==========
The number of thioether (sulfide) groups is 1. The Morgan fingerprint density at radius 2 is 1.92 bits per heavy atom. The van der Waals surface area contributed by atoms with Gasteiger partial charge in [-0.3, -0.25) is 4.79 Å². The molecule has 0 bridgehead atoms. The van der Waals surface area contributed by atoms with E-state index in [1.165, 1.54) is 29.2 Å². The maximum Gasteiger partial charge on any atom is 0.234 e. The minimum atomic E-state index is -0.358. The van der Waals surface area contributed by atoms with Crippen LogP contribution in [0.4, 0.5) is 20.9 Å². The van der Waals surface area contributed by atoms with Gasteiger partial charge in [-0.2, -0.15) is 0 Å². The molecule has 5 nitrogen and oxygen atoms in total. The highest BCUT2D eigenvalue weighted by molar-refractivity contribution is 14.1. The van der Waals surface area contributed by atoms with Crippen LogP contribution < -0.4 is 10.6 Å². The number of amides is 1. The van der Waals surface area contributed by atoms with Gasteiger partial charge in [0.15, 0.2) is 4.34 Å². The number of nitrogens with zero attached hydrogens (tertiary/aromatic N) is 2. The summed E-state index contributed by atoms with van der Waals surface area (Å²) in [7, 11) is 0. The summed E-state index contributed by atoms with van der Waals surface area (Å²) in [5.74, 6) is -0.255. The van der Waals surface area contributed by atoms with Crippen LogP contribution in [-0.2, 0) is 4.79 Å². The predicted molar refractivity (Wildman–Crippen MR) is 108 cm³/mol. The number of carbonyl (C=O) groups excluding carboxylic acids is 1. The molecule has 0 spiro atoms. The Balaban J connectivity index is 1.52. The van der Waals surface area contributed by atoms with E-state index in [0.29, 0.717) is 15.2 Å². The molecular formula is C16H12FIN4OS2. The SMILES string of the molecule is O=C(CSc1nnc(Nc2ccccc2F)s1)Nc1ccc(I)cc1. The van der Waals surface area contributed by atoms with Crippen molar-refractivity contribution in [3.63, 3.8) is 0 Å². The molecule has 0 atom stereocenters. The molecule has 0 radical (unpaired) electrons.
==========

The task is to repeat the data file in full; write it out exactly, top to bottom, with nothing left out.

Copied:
The number of thioether (sulfide) groups is 1. The Morgan fingerprint density at radius 2 is 1.92 bits per heavy atom. The van der Waals surface area contributed by atoms with Gasteiger partial charge in [-0.3, -0.25) is 4.79 Å². The molecule has 0 bridgehead atoms. The van der Waals surface area contributed by atoms with E-state index in [1.165, 1.54) is 29.2 Å². The maximum Gasteiger partial charge on any atom is 0.234 e. The minimum atomic E-state index is -0.358. The van der Waals surface area contributed by atoms with Crippen LogP contribution in [0.4, 0.5) is 20.9 Å². The van der Waals surface area contributed by atoms with Gasteiger partial charge in [-0.2, -0.15) is 0 Å². The molecule has 5 nitrogen and oxygen atoms in total. The highest BCUT2D eigenvalue weighted by molar-refractivity contribution is 14.1. The van der Waals surface area contributed by atoms with Crippen LogP contribution < -0.4 is 10.6 Å². The number of amides is 1. The van der Waals surface area contributed by atoms with Gasteiger partial charge in [0.15, 0.2) is 4.34 Å². The number of nitrogens with zero attached hydrogens (tertiary/aromatic N) is 2. The summed E-state index contributed by atoms with van der Waals surface area (Å²) in [7, 11) is 0. The summed E-state index contributed by atoms with van der Waals surface area (Å²) in [5.74, 6) is -0.255. The van der Waals surface area contributed by atoms with Crippen LogP contribution in [-0.2, 0) is 4.79 Å². The predicted molar refractivity (Wildman–Crippen MR) is 108 cm³/mol. The number of carbonyl (C=O) groups excluding carboxylic acids is 1. The molecule has 0 spiro atoms. The Balaban J connectivity index is 1.52. The van der Waals surface area contributed by atoms with E-state index in [0.29, 0.717) is 15.2 Å². The molecular formula is C16H12FIN4OS2. The SMILES string of the molecule is O=C(CSc1nnc(Nc2ccccc2F)s1)Nc1ccc(I)cc1. The van der Waals surface area contributed by atoms with Crippen molar-refractivity contribution in [3.63, 3.8) is 0 Å². The molecule has 0 atom stereocenters. The molecule has 0 radical (unpaired) electrons.